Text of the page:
Sunday, August 9, 2015

Whitman three pack comic book ads

As I've mentioned before, I didn't read super-hero comics as a kid. Besides being seen as an extravagant purchase, they were too violent for my mother's taste. When I was allowed to pick up comics, it was usually in the context of a long car trip. Howard Johnson's gift shops were always good for an Archie digest of some sort. Usually, though, it was a Stuckey's cheap breakfast stop and their spinner rack of Whitman three-packs.

Check out for a great gallery of Whitman three-packs

Every now and then there'd be a movie or toy tie-in title (as The Black Hole, above) that I'd be allowed to read, but mostly I was relegated to the safe cartoon titles such as The Pink Panther or Uncle Scrooge. They were still decent books to read, but unlike the bagged Marvel reprints, the ads in the Gold Key/Whitman titles would have the same advertising pages in them for years on end. Which is kind of disappointing to a child, since one had already read those five pages in another issue of a different book.

As an adult who uses these ads for collage purposes, I recognize that they were obviously all printed up in large runs ahead of time and sent out to gift shops and toys stores to sit until they sold. But I also noticed that the ads all go to the same P.O. Box, with various "companies" listed in the address for each mail-in coupon. Someone in New York had a lot of cheap items to get rid of.

(All scans are taken from Buck Rogers #12, dated 1981 and have been adjusted in the computer for clarity)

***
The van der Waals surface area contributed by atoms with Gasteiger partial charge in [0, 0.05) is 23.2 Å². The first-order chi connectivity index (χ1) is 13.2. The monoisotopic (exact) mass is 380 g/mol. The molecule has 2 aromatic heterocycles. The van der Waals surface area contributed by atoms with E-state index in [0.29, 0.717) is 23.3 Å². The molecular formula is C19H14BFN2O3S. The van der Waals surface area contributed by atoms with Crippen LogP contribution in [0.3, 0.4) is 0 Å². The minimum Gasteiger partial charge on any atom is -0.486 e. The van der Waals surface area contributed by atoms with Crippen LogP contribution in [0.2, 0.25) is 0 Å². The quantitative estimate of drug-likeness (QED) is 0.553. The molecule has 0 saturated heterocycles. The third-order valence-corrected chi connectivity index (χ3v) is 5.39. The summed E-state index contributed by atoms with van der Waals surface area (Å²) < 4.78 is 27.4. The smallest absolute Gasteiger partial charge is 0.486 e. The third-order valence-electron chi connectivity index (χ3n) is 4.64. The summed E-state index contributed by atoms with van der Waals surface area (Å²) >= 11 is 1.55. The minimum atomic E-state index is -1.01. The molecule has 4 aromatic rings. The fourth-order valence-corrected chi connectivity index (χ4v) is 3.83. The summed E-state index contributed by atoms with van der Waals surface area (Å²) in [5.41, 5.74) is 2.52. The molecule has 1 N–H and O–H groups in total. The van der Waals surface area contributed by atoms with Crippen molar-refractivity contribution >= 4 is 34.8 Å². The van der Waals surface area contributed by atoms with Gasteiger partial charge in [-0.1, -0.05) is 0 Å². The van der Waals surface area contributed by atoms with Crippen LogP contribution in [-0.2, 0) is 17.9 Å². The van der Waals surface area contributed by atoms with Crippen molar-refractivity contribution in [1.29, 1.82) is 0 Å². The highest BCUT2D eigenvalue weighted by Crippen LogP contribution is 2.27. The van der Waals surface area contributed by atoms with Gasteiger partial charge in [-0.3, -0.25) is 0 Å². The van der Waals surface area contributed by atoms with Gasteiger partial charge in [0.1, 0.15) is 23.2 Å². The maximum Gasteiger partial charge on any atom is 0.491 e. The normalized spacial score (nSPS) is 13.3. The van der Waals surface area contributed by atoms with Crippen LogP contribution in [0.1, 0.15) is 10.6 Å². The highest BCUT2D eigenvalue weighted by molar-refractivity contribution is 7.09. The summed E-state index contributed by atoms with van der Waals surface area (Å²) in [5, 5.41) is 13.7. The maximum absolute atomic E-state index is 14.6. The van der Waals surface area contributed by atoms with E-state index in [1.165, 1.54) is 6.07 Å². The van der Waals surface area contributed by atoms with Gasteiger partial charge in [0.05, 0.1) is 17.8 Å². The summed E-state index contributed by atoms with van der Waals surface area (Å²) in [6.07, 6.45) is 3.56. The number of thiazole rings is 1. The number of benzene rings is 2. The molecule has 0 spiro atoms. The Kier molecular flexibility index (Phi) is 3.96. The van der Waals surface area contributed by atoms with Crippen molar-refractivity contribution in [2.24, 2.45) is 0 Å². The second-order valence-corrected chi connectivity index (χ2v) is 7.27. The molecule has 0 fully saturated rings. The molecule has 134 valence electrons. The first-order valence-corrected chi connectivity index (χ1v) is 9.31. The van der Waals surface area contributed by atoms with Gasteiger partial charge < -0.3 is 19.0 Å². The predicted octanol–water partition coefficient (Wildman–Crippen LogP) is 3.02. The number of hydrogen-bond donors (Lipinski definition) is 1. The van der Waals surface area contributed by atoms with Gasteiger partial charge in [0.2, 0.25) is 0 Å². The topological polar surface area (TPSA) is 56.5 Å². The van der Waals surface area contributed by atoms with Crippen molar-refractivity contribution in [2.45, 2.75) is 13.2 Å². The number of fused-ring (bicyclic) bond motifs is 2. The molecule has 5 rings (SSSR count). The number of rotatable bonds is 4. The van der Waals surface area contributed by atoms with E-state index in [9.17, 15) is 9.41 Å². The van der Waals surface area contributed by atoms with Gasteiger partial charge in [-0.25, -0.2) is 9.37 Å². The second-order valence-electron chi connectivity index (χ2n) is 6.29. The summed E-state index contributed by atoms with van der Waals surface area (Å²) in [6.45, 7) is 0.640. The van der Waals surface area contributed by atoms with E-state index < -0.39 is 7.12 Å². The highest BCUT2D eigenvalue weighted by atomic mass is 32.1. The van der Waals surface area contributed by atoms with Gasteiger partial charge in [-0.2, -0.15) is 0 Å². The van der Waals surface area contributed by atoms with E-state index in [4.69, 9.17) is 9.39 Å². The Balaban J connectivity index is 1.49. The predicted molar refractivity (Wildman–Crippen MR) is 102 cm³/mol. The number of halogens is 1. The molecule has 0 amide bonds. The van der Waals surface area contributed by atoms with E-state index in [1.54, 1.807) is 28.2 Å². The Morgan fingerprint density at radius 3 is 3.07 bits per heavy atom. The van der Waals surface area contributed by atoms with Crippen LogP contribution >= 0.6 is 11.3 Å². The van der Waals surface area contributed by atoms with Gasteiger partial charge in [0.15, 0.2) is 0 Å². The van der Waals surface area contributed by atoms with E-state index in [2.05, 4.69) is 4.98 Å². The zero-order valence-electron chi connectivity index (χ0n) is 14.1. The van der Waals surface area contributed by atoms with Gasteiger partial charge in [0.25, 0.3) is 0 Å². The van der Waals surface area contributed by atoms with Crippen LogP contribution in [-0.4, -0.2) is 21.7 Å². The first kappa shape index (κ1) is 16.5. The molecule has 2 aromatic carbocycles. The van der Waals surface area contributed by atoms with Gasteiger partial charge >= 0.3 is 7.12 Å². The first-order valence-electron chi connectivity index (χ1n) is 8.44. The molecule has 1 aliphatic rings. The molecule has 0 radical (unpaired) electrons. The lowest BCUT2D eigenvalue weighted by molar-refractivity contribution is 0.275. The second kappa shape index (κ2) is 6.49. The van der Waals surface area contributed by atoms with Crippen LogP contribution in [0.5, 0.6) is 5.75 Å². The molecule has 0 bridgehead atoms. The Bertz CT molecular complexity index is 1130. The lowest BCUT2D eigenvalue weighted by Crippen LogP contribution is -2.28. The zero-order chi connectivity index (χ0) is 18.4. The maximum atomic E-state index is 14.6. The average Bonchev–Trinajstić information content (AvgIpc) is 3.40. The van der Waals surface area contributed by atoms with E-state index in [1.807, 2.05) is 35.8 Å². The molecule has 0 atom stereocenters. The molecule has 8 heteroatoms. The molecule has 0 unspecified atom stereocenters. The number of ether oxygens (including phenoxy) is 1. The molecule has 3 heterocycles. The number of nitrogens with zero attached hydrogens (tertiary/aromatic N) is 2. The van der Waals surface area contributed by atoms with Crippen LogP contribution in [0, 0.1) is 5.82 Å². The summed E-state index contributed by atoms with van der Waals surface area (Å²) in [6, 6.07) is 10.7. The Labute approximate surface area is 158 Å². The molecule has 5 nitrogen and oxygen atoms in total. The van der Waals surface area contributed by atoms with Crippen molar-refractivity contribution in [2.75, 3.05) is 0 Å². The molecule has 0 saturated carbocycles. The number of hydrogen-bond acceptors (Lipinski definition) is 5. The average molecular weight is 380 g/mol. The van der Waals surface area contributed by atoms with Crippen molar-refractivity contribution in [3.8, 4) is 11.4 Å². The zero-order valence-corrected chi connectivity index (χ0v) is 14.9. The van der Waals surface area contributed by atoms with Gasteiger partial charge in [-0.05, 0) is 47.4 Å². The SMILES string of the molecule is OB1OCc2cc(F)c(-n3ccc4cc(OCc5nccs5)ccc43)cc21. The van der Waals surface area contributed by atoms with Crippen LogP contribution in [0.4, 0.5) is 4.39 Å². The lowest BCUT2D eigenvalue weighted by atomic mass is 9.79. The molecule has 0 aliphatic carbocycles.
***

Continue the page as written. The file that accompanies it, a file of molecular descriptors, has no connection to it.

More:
The first ad is for some sort of balloon toy called "Flipit." They all portray characters that were syndicated on local channels at the time (Frankenstein movies being played constantly on weekend horror host shows). Well, except for Super Chick, which I'm not sure was ever really a thing. They appear to offer all the fun of throwing your favorite cartoon character across the room, only to have him mock you by always landing upright. 

In the 70s there was a bit of a nostalgia craze for old radio shows, among other things. They were probably neat to listen to, but I imagine they had more nostalgia value for Granpa than for any child who grew up in the television era. I get the impression that this ad is trying to trick kids into thinking that radio shows are "cool."


This one is perhaps my favorite badly drawn comic-book ad ever. I spent many a time in the back seat of a hot car wondering what these things actually looked like. Note the hastily drawn Flintstones knock-off figures on the "Bubb-aLoons." And why are the creepy parachute guys called "poopa troopers?" Is that what they do in their pants on the way down?

This one is so "on model" that someone must have had artwork supplied by the manufacturer. Again, Looney Tunes and Woody Woodpecker were on afternoon syndicated shows at the time. Note that the actual size of the scissors doesn't leave much finger space. They look downright painful to use.

This is just odd. Obviously, it's a ploy to get you to check out the "Indian Heritage" catalog of dubiously acquired artifacts, but someone also left a check box for the "Solar Power Booklet" advertised as a Super Pocket Toy Value above. Some undiscovered genius out there could have solved the energy crisis by gambling a $1.50 on a science project booklet and saved the world from Big Oil, if only the listing wasn't buried in a coupon for Real Indian Arrowheads.